Scientists: World's warming; expect more intense hurricanes

Russ Lewis covers his eyes from a gust of wind and a blast of sand as Hurricane Florence approaches Myrtle Beach, S.C., Friday, Sept. 14, 2018. (AP Ph

Russ Lewis covers his eyes from a gust of wind and a blast of sand as Hurricane Florence approaches Myrtle Beach, S.C., Friday, Sept. 14, 2018. (AP Ph

This satellite image provided by NOAA shows Hurricane Florence on the eastern coast of the United States on Friday, Sept. 14, 2018. (NOAA via AP)

This satellite image provided by NOAA shows Hurricane Florence on the eastern coast of the United States on Friday, Sept. 14, 2018. (NOAA via AP)

High winds and water surround buildings as Hurricane Florence hits Front Street in downtown Swansboro N.C., Friday, Sept. 14, 2018. (AP Photo/Tom Cope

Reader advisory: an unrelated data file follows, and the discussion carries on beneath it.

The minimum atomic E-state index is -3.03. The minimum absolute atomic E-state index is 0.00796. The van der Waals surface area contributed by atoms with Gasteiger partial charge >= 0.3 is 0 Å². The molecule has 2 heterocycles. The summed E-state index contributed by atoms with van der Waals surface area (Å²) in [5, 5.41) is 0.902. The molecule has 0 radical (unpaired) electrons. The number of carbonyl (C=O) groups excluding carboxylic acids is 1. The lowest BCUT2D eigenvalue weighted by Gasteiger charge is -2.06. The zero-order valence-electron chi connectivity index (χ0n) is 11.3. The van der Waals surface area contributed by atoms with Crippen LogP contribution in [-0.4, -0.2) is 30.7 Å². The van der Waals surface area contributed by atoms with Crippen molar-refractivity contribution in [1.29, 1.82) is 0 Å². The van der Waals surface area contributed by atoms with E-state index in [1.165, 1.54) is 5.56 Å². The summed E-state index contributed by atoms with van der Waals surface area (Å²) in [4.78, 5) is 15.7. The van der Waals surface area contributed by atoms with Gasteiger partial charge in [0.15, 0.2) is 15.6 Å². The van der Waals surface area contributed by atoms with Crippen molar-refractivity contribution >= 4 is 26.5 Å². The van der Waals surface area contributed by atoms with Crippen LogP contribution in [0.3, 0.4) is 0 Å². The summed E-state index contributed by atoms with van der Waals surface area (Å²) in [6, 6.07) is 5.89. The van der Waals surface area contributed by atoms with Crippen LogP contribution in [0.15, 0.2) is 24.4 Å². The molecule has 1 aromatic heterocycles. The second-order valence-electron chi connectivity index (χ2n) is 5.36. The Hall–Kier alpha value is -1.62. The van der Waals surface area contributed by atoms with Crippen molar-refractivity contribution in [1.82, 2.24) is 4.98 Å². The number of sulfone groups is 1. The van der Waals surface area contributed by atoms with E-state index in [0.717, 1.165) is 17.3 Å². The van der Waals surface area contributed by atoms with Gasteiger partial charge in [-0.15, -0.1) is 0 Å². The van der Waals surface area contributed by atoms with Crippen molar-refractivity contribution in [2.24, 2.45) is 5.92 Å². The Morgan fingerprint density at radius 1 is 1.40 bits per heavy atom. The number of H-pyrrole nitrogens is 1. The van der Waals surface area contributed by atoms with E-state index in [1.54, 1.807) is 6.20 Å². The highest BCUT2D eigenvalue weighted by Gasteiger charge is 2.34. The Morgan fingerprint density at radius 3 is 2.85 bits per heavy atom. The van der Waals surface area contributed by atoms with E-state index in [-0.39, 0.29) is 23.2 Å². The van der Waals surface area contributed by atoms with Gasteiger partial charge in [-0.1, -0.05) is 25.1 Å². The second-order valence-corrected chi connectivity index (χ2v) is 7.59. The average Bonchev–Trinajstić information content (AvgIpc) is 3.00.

High winds and water surround buildings as Hurricane Florence hits Front Street in downtown Swansboro N.C., Friday, Sept. 14, 2018. (AP Photo/Tom Cope

In this image from video, residents rescue carry cats they rescued by boat in floodwaters in Jacksonville, N.C., Friday, Sept. 14, 2018. (AP Photo/Rob

In this image from video, residents rescue carry cats they rescued by boat in floodwaters in Jacksonville, N.C., Friday, Sept. 14, 2018. (AP Photo/Rob

WASHINGTON (AP) — Study after study shows climate change in general makes hurricanes worse. But determining global warming's role in a specific storm such as Hurricane Florence is not so simple — at least not without detailed computer analysis.

The Associated Press consulted with 17 meteorologists and scientists who study climate change, hurricanes or both. A few experts remain cautious about attributing global warming to a single event, but most clearly see the hand of humans in Florence and other big storms.

Global warming didn't cause Florence, they say. But it makes the system a bigger danger.

Says Jonathan Overpeck, dean of the environment school at the University of Michigan: "Florence is yet another poster child for the human-supercharged storms that are becoming more common and destructive as the planet warms."